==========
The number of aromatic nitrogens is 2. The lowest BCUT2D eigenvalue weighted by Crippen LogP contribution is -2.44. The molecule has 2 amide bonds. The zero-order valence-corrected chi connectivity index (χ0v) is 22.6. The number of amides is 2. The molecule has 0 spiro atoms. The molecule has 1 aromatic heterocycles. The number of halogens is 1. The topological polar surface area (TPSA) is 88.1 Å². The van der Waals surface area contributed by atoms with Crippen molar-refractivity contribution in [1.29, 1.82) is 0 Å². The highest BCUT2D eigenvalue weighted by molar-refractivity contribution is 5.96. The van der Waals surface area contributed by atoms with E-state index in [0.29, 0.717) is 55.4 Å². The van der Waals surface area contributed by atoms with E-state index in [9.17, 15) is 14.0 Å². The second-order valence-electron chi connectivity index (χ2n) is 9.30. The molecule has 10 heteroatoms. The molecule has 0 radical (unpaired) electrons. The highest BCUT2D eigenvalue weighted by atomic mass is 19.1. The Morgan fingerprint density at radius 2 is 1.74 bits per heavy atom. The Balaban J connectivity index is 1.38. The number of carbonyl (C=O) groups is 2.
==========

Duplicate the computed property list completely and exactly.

The number of aromatic nitrogens is 2. The lowest BCUT2D eigenvalue weighted by Crippen LogP contribution is -2.44. The molecule has 2 amide bonds. The zero-order valence-corrected chi connectivity index (χ0v) is 22.6. The number of amides is 2. The molecule has 0 spiro atoms. The molecule has 1 aromatic heterocycles. The number of halogens is 1. The topological polar surface area (TPSA) is 88.1 Å². The van der Waals surface area contributed by atoms with Crippen molar-refractivity contribution in [1.29, 1.82) is 0 Å². The highest BCUT2D eigenvalue weighted by molar-refractivity contribution is 5.96. The van der Waals surface area contributed by atoms with E-state index in [0.29, 0.717) is 55.4 Å². The van der Waals surface area contributed by atoms with E-state index in [9.17, 15) is 14.0 Å². The second-order valence-electron chi connectivity index (χ2n) is 9.30. The molecule has 10 heteroatoms. The molecule has 0 radical (unpaired) electrons. The highest BCUT2D eigenvalue weighted by atomic mass is 19.1. The Morgan fingerprint density at radius 2 is 1.74 bits per heavy atom. The Balaban J connectivity index is 1.38. The number of carbonyl (C=O) groups is 2.